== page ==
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Lonely daughter of Lir - Neil Moore - Framed Print - 20"H x 16"W


Lonely daughter of Lir - Neil Moore - Framed Print - 20"H x 16"W

This print did confuse us, as we were always under the impression that the children of Lir were in fact swans, and non of us in the office has ever seen a swan play a flute

Ler is the lord of the Sea in Irish mythology. . He corresponds to the Llŷr of Welsh mythology. Ler is chiefly an ancestor figure, and is the father of the god Manannán mac Lir, who appears frequently in medieval Irish literature. Ler appears as the titular king in the tale The Children of Lir.

Ler is a key character in the mythological story The Children of Lir; however, it is not definitely established whether this is the same person as Manannán's father or a different Ler. The Ler in this story was the rival of Bodb Dearg for the kingship of the Tuatha Dé Danann after their retreat into the fairy mounds. In order to appease Ler, Bodb gave one of his daughters to marry him, Aeb. She bore him four children, one girl, Fionnuala, and three sons, Aed and twins, Fiachra and Conn.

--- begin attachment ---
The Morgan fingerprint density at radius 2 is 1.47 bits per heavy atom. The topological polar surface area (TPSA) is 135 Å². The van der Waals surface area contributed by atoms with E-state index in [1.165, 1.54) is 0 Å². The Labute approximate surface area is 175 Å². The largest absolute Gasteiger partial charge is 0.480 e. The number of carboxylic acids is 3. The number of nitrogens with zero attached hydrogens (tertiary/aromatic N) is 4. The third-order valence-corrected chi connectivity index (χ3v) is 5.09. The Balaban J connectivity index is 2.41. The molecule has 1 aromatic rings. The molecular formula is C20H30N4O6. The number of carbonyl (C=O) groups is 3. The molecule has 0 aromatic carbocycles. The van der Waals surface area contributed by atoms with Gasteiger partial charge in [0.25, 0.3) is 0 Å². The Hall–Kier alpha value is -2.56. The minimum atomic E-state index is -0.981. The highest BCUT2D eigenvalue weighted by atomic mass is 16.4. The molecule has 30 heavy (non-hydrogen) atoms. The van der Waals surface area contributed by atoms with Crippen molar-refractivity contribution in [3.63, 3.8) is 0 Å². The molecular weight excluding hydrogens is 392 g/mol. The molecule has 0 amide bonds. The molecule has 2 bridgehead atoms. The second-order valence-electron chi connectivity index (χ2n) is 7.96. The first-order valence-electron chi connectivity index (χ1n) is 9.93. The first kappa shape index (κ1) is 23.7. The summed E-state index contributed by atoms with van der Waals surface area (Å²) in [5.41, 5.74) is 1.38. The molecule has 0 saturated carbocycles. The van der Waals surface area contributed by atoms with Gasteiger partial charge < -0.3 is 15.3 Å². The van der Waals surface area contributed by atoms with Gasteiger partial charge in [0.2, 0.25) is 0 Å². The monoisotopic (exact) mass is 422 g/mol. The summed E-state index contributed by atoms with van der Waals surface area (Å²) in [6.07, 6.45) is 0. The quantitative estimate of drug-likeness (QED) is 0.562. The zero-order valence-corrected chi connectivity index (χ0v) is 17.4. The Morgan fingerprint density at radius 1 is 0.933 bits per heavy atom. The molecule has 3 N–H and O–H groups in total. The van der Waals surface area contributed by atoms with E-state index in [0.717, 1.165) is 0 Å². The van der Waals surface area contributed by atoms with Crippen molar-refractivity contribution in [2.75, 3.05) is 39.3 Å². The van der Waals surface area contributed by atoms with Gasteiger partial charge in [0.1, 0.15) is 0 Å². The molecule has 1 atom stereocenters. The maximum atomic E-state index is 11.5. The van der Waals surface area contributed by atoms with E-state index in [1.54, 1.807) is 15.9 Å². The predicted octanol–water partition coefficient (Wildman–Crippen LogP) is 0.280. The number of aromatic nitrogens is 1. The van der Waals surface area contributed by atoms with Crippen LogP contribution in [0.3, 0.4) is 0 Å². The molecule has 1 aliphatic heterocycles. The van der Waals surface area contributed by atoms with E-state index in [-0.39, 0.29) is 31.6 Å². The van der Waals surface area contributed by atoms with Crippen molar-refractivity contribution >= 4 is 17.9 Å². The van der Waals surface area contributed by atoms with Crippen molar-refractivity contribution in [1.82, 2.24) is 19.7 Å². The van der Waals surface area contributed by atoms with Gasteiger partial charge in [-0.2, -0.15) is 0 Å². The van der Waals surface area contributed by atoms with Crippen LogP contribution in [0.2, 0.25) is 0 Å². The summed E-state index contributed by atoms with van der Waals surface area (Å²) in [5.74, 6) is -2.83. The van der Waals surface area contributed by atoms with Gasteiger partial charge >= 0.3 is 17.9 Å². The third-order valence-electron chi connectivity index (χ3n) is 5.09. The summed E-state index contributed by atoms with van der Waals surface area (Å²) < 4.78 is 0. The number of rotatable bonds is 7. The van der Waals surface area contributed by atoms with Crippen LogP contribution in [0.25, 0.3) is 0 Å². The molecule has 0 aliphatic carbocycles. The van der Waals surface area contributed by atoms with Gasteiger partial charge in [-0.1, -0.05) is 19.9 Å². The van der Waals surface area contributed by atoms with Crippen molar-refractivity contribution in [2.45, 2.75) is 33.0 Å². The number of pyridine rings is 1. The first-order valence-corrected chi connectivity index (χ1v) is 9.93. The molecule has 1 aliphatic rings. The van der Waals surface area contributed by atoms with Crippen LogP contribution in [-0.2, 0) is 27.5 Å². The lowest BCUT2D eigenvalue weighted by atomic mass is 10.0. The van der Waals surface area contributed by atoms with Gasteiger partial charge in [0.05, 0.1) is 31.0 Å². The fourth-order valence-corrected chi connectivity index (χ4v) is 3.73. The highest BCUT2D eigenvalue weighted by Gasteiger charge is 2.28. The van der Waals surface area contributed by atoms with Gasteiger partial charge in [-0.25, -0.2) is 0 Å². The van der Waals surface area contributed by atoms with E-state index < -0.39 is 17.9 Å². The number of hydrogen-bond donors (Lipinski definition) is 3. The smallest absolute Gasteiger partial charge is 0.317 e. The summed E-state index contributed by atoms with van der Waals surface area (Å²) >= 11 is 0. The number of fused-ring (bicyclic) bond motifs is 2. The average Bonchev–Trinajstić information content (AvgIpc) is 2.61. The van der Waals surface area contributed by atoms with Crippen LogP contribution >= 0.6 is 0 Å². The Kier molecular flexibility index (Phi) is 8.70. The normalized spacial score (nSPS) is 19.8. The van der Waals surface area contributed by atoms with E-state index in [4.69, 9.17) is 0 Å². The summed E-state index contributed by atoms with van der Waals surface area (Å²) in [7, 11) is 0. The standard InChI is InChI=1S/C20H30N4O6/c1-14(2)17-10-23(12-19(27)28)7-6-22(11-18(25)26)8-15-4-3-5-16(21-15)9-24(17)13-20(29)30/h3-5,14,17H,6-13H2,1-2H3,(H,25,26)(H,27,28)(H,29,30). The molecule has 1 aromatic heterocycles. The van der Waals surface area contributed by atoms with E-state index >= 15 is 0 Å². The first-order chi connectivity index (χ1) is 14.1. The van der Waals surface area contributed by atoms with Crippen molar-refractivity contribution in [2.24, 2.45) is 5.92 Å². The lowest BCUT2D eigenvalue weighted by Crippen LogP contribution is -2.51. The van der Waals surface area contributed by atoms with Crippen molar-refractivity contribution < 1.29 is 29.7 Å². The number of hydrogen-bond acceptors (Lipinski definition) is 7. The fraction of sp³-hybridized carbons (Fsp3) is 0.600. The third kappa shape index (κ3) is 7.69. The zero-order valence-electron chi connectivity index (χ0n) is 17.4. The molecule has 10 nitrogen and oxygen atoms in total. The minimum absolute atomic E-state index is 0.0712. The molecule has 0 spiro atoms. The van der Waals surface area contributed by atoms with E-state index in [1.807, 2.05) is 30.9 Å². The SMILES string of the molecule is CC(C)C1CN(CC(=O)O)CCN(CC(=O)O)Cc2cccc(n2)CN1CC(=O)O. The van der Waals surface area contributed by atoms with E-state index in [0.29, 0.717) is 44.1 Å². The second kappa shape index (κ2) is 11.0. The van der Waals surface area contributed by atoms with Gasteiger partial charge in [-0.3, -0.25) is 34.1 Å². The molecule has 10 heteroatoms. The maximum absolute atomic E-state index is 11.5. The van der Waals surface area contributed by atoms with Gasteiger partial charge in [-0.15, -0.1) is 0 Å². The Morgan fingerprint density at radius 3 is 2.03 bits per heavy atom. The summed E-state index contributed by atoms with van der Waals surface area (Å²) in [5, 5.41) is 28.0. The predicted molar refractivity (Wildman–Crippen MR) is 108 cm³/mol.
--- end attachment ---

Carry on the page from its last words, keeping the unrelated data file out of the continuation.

The king's four children were cursed, and turned into swans by their wicked stepmother, Aoife, they retained the power of human speech, but also were possessed of the gift of music. They lived for 900 Years. The signal that the curse was soon to end came when the hermit Mo Caemóc arrived in Inishglory and the Christian matin bells were rung there for the first time. The hermit heard the swans' beautiful singing, took them in, and looked after them for a time. When the curse was lifted from Fionnuala and her brothers, the hermit was astonished at the sight of four ancient, withered human beings close to death. He quickly baptized them so they could ascend to heaven, and he later buried them together in a single grave.

This tale is the reason that over the centuries the Irish have been protective of swans, to the extent that it is practically taboo to kill them.

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